1. Forum
  2. >
  3. Topic: Portuguese
  4. >
  5. "Eles não são, no entanto, os…

"Eles não são, no entanto, os mesmos."

Translation:They are not, however, the same.

September 8, 2013



The sentence should translate to: The are, however, not the same.


or however, they are not the same (?)


yes, you are right that is another possibility. I remember the the translation that was given as an answer felt incorrect.


That's funny. To me separating the verb from "not" feels wrong, because if someone tells me "They are the same", I could answer: "No, they are not!". But I think both are correct. I think you could pretty much put "however" anywhere in the sentence and it would still be correct. It just changes the stress in the sentence.

However, they are not the same. They, however, are not the same. They are, however, not the same. They are not, however, the same. They are not the same, however.

I think it is context and personal preference that will dictate which one to use.


Maybe I'm dense, but why "no" in front of "entanto"? Is it just a grammatical quirk?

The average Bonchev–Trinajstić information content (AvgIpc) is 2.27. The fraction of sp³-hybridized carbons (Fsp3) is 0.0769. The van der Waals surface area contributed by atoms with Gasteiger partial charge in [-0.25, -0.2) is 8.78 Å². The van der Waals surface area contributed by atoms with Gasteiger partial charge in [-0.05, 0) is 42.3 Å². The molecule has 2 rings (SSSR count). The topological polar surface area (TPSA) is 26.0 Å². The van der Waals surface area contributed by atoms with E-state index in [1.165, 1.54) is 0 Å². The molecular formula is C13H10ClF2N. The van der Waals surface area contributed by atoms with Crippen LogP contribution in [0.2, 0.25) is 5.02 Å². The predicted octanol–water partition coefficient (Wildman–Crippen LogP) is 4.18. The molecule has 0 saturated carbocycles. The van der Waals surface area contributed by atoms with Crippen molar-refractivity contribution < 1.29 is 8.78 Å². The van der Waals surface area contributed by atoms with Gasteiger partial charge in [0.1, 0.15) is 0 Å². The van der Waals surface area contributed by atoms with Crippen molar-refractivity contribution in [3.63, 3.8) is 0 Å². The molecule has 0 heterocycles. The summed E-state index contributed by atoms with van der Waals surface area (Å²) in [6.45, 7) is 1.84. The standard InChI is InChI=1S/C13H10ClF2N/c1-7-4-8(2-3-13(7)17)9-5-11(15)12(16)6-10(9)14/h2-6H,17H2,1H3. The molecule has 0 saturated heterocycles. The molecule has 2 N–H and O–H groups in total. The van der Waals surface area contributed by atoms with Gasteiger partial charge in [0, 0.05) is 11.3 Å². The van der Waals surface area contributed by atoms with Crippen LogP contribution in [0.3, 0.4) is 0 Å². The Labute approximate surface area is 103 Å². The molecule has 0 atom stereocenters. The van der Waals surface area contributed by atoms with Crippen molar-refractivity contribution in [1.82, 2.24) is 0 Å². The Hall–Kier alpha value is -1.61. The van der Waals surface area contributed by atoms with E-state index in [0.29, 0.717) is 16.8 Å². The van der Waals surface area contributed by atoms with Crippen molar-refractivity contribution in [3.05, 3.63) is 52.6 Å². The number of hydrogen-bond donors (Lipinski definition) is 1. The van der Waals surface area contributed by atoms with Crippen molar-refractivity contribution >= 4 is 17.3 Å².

I thought so, too. It would seem that 'entanto' might derive from 'em' and 'tanto' and could be like the English 'in so much'. That mean that the 'no', meaning 'in', is repetitive, but my dictionary shows that 'however' translates as 'no entanto' so it must be idiomatic.


I was curious about this also. No is "in the" for a masculine noun, right? Where's the noun?


Yes, it is a grammatical quirk. I have never heard "entanto" without "no". Both always work together.


should "os mesmos" translate to "the same" or "the same ones"?


A very old question but I'll give it a go anyway:

In English you can't usually use adjectives as noun arbitrarily. For instance in English you can say "the tall one is my brother" but not "the tall is my brother", that sounds awkward. In romance languages however it's usually fine.

I'm guessing that part of the reason is that in Portuguese and other romance languages both "the" and the adjective inflect depending on the gender and number, so it's a little less ambiguous. In English "the tall" could be singular, plurial and used for any gender. In Portuguese you'd use o/a/os/as with the correct adjective inflection, so you have more meaning with fewer words.


Is 'nevertheless' not a valid alternative for 'however'?


Does 'entanto' have a meaning other than 'however', along with 'no'? Do you ever see 'entanto' on its own?


"entanto" does not make sense in portuguese when is alone.


What does homewher mean?


Nothing in English, try German?


However = porém, contudo


Maybe: 'homewards'?


"nevertheless" should be an acceptable translation IMHO.


As someone observed, in English "however" can go in several places, giving slightly different emphases. Is that true of "no tanto" in Portuguese, or is the construction here necessary?


They are not, however, the same ones. Is it wrong?

Learn Portuguese in just 5 minutes a day. For free.